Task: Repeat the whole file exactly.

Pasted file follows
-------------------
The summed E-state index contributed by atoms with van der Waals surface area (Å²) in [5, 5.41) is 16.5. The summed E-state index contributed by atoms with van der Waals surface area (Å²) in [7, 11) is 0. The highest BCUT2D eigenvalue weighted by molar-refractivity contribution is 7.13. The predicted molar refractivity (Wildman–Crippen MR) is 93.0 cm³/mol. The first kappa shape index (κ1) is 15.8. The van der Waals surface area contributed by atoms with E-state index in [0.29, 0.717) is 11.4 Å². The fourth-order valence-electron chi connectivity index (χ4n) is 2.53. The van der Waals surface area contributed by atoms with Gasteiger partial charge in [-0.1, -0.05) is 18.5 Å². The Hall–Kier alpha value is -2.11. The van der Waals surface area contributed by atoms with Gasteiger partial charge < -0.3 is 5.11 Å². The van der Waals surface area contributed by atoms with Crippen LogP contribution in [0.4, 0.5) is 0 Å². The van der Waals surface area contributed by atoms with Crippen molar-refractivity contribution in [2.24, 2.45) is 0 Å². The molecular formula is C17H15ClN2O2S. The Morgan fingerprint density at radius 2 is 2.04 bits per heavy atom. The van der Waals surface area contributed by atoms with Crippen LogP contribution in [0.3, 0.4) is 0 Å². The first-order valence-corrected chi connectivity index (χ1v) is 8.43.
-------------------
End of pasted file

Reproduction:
The summed E-state index contributed by atoms with van der Waals surface area (Å²) in [5, 5.41) is 16.5. The summed E-state index contributed by atoms with van der Waals surface area (Å²) in [7, 11) is 0. The highest BCUT2D eigenvalue weighted by molar-refractivity contribution is 7.13. The predicted molar refractivity (Wildman–Crippen MR) is 93.0 cm³/mol. The first kappa shape index (κ1) is 15.8. The van der Waals surface area contributed by atoms with E-state index in [0.29, 0.717) is 11.4 Å². The fourth-order valence-electron chi connectivity index (χ4n) is 2.53. The van der Waals surface area contributed by atoms with Gasteiger partial charge in [-0.1, -0.05) is 18.5 Å². The Hall–Kier alpha value is -2.11. The van der Waals surface area contributed by atoms with Gasteiger partial charge < -0.3 is 5.11 Å². The van der Waals surface area contributed by atoms with Crippen LogP contribution in [0.4, 0.5) is 0 Å². The van der Waals surface area contributed by atoms with Crippen molar-refractivity contribution in [2.24, 2.45) is 0 Å². The molecular formula is C17H15ClN2O2S. The Morgan fingerprint density at radius 2 is 2.04 bits per heavy atom. The van der Waals surface area contributed by atoms with Crippen LogP contribution in [0.3, 0.4) is 0 Å². The first-order valence-corrected chi connectivity index (χ1v) is 8.43.